The Narendra Modi government has said it would extend the benefits of its much-hyped Ujjwala scheme - which provides free cooking gas to BPL families - further, so it reaches all households. With months to go for the Lok Sabha polls, the move is expected to help the government add to its already impressive gas connection numbers built over the last three years.
The government says the move will help people like 25-year-old Manoj Kumar, a daily wager who lives with his family of four at a village in Barabanki, 70 km from Lucknow.
Manoj is not on the BPL list of his village, even though he earns around Rs 6,000 a month, barely enough to make ends meet.
"It will be a big help if I can get a connection. Currently my wife cooks on firewood. If a gas connection comes, food will get cooked quickly and I won't have to go to the jungle to look for firewood," he said.
The government says it has given out more than 5.86 crore gas connections since the Ujjwala Yojana was launched in 2016. It is now hoping to introduce another 2 crore households to gas cylinders, which will mean that every home in the country will have an LPG connection in the near future.
"Our philosophy of governance is Sabka Saath Sabka Vikaas, and this is one way in which we will implement it," Petroleum Minister Dharmendra Pradhan told news agency ANI.
Activists say while the numbers are certainly impressive, the real challenge is to ensure cylinders are used on a sustained basis.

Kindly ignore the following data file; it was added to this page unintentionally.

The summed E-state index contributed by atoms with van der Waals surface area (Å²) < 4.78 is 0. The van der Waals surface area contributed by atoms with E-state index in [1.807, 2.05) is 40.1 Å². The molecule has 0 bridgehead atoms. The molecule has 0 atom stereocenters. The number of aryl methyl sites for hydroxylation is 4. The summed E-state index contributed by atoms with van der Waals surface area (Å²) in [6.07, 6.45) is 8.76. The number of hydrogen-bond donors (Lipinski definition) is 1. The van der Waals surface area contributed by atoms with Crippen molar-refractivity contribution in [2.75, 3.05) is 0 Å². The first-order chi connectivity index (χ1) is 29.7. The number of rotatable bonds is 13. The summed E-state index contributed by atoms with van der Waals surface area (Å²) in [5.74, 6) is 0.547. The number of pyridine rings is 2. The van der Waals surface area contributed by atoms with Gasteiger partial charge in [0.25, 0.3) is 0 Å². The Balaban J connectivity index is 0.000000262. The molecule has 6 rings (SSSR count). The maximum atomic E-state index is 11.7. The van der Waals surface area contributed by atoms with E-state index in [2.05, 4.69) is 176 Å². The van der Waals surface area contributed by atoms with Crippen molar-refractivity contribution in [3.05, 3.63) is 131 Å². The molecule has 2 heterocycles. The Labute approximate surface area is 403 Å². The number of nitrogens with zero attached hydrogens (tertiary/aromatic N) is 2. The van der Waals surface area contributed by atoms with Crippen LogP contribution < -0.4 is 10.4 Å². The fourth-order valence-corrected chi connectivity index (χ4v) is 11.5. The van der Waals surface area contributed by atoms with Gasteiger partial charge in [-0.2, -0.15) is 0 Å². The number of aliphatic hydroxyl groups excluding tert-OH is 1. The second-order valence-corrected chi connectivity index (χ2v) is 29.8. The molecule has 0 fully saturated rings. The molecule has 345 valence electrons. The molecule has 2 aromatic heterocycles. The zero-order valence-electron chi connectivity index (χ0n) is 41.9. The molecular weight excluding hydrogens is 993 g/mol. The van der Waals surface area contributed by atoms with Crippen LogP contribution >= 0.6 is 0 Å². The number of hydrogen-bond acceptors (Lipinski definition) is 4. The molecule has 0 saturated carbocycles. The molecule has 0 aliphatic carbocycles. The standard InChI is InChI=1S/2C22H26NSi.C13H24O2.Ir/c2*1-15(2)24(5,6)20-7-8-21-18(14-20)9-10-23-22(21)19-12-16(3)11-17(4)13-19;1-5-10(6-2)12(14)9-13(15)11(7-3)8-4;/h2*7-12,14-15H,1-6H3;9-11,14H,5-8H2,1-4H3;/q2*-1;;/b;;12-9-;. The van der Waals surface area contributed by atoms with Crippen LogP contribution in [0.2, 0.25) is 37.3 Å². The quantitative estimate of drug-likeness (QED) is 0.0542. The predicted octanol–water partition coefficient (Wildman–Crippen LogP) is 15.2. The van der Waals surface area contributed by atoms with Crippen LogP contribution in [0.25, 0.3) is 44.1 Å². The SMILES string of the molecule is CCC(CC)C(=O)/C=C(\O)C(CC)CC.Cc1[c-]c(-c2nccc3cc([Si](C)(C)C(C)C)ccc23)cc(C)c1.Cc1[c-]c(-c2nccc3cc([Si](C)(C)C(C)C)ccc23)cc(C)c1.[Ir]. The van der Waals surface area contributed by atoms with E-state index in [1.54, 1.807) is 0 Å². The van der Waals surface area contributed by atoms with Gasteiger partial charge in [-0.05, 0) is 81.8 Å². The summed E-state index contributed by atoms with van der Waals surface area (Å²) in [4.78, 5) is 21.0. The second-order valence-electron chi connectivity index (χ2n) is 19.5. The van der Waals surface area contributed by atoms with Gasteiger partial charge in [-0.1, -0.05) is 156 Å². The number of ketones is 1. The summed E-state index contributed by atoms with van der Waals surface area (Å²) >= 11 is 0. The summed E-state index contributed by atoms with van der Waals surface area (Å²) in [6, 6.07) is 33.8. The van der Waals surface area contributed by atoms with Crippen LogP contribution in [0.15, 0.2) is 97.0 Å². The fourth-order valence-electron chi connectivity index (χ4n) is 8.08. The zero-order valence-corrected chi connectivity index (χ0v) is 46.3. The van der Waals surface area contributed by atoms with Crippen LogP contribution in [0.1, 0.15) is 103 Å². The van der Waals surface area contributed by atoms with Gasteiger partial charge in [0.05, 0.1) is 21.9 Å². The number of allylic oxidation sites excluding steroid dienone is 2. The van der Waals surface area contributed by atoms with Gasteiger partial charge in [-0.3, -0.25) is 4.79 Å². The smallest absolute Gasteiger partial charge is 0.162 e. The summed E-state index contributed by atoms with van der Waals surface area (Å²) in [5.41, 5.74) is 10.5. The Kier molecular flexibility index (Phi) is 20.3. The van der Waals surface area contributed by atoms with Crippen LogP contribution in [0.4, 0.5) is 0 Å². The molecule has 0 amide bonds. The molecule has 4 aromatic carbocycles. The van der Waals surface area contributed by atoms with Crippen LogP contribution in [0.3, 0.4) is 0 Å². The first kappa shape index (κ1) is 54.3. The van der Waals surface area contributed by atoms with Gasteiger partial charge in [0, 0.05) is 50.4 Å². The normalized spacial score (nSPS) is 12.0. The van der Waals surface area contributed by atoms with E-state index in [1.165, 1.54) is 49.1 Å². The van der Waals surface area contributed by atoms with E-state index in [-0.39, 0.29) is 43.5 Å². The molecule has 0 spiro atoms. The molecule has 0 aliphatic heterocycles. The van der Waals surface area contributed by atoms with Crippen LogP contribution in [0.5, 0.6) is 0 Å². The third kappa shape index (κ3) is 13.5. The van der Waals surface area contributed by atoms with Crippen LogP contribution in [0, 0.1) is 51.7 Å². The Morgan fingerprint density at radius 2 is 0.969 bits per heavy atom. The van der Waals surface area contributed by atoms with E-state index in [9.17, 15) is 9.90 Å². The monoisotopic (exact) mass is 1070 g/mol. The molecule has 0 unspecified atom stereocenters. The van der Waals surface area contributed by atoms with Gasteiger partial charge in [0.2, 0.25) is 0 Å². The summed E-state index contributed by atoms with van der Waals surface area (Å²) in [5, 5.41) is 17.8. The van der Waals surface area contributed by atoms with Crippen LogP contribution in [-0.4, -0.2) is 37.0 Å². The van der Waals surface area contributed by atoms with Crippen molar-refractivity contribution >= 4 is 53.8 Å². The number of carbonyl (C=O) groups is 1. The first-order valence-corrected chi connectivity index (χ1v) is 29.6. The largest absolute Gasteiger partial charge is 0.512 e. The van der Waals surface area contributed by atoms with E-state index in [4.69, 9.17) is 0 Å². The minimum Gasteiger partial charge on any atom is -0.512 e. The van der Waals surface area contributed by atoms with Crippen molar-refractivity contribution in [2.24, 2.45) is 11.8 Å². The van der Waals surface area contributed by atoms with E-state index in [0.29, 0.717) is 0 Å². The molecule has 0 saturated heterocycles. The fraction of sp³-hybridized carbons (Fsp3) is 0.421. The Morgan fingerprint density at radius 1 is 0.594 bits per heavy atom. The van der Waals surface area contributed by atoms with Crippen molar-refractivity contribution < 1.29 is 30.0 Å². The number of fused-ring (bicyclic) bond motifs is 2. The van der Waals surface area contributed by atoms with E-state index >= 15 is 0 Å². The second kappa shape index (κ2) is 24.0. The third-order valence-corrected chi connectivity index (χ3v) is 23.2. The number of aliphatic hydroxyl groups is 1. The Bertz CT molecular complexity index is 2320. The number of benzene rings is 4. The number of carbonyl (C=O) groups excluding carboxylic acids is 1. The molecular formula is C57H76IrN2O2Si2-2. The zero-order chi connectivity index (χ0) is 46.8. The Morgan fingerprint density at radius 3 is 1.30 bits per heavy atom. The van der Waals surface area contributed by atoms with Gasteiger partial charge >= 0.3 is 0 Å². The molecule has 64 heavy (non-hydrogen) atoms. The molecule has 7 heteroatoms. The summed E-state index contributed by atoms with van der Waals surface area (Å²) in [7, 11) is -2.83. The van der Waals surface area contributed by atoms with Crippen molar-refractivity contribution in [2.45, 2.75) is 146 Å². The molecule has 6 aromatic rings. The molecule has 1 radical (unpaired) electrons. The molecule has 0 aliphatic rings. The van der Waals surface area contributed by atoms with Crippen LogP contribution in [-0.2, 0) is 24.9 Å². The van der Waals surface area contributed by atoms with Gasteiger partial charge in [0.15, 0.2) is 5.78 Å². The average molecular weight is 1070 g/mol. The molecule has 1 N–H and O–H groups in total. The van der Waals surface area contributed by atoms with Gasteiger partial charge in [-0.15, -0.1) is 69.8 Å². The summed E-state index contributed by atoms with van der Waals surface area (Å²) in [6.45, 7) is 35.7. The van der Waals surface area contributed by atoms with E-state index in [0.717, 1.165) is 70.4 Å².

In Barabanki's Dhaunsar village, 70 km from Lucknow, half the 100 households are Below Poverty Line and all of them have Ujjwala gas cylinders. But hardly anyone gets regular refills.
Forty-year-old Haseen Bano, a mother of six, and her labourer husband, got a Ujjwala gas cylinder in mid-2017. But Haseen finally gave up on refills about four months ago.
"Gas cylinders are going for Rs 900, or Rs 1000. So should I run my house with whatever money we make or should I run after refills," she said.
Gas agencies in and around the villages were unwilling to share figures, but employees at a Hindustan Petroleum gas agency said on condition of anonymity that of the 1,500 Ujjwala connections they have handed out since 2016, the rate of regular refills has become as low as 25 per cent,
Independent research by the prestigious Council on Energy, Environment and Water, published in November 2018, says the proportion of households dependent on biomass as a primary source of cooking dropped from 85 per cent in 2015 to 61 per cent in 2018.
In 2015, 88 per cent households cited high monthly expenditure as the main reason for not having or sustaining an LPG connection. This year, the number dropped by just 1 per cent, to 87 per cent, the think-tank found.
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